GOP Convention: Pick Larry Hogan for President

Dear GOP Delegates,

When you get to Cleveland this summer and no one wins the nomination on the first ballot you will have a very important decision to make.

Donald Trump and Ted Cruz will be the clear leaders in the delegate race, but neither man can be nominated. Cruz has become the face of the anti-Trump movement and Trump heads the anti-establishment movement. So Cruz and Trump represent the deep divide within the GOP. To nominate either would be to perpetuate the divide and make it nearly impossible for the party to unify. So you must pick someone entirely different. I have some suggestions.

It would be great to see a successful governor like John Kasich nominated, but I don’t think the party can look to any of the declared candidates from this cycle (a move that would require a change to current party rules – a change that is being considered).

Speaker Paul Ryan would make an excellent choice. He is the intellectual leader of the GOP. But in the end, I think you need to look to a governor. Hillary Clinton is beatable and a Republican with a good reputation and executive experience is an obvious choice to challenge her.

Three obvious candidates

There are three obvious candidates to consider: Susana Martinez of New Mexico, Charlie Baker of Massachusetts, and Larry Hogan of Maryland.

Martinez is a successful and popular governor of a swing state. As a former Democrat she’d appeal to moderate and independent voters. As a woman, she would cancel out Clinton’s cynical attempt to make gender a qualifying factor in the election. As a Latina, her nomination would do much to undo the tremendous damage done to the party image by Trump. But she also rescinded sanctuary status for illegal immigrants who commit crimes in her state which would appeal to Cruz and Trump supporters. Her Achilles heal is the weak job growth during her tenure. That would likely relegate her to the VP spot with Baker or Hogan.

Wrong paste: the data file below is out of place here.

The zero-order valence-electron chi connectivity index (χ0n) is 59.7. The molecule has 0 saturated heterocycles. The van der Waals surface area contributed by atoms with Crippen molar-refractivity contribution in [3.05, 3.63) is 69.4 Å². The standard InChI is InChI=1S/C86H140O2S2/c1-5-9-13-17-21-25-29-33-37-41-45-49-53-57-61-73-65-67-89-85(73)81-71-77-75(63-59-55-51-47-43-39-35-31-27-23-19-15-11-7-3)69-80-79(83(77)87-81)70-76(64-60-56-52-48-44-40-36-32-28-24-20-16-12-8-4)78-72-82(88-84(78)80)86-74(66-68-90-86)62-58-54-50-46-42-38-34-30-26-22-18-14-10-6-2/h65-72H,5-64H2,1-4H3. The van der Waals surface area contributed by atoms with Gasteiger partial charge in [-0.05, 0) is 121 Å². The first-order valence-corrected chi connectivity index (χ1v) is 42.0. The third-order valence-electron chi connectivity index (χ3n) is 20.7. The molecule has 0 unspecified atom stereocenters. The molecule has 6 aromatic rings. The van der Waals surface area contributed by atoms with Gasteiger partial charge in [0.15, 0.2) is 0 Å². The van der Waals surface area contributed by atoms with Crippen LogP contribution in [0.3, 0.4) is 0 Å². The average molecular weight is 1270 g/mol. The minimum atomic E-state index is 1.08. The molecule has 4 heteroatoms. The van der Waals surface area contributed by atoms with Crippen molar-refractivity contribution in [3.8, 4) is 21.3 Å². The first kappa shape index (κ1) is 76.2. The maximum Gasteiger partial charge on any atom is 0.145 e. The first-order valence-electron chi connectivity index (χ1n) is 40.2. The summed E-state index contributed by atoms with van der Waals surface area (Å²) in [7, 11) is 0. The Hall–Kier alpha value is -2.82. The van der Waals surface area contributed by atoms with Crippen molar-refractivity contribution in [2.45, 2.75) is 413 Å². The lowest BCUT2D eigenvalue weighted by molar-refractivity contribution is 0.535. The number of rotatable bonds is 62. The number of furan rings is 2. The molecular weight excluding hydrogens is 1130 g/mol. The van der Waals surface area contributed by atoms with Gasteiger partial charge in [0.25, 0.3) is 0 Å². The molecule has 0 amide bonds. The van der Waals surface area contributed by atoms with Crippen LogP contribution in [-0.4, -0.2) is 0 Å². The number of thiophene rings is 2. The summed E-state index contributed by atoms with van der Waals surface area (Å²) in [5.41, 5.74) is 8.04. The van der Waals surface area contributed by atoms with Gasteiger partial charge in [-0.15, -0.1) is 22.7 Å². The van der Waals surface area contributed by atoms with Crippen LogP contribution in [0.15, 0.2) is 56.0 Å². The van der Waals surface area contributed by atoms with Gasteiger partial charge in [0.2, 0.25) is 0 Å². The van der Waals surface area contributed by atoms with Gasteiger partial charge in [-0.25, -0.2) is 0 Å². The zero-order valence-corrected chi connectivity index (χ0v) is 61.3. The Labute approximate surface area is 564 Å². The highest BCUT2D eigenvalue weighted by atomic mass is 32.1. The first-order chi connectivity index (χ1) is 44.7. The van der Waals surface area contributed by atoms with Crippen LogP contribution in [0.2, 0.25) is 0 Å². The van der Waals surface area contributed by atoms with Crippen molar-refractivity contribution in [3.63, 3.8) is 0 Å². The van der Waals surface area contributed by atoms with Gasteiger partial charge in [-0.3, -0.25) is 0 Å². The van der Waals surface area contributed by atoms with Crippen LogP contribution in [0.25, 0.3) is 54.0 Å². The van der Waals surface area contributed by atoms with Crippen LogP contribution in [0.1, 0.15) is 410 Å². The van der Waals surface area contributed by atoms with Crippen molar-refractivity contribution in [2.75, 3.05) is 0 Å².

Baker and Hogan offer similar appeal. Both were successful businessmen (which should appeal to Trump supporters) and both won election in very blue states. Perhaps most surprising, given the political make up of their respective states, they are the two most popular governors in the country. Baker and Hogan are fiscal conservatives. Baker is a social liberal, which may anger evangelicals – but I think they’d accept anyone over Clinton.

Hogan has deftly avoided discussing social policies, but he could find success employing the same strategy he used to win in Maryland.

On issues like same-sex marriage Hogan simply acknowledged that it was settled law and he wasn’t interested in relitigating the past. The Supreme Court has determined that same-sex marriage is a constitutional right – it is settled.

Hogan ran on a promise to bring better management skills and a more responsible budget to a state with chronic structural deficits. Hogan tackled the structural deficit and is now battling state Democrats over mandatory spending formulas that threaten the return of deficits.

Hogan is leading a discussion in Maryland that must be held at the national level as well. He’s provided record funding for education (which should win over moderates and independents), has avoided any hint of scandal, and the Maryland economy is doing quite well.

Baker and Hogan are both in their first terms and Hogan has not held elective office before – but the success of Trump and Cruz makes clear that experience in elective office is no virtue this cycle. Neither man is part of the Washington establishment – which is a virtue this cycle.

So there you have it – three solid options to consider in Cleveland. A ticket the included Martinez and either Hogan or Baker would make for a strong challenge to Clinton. Much stronger than any ticket that included Trump or Cruz.

–Todd Eberly

Political Science Chair, St. Mary’s College of Maryland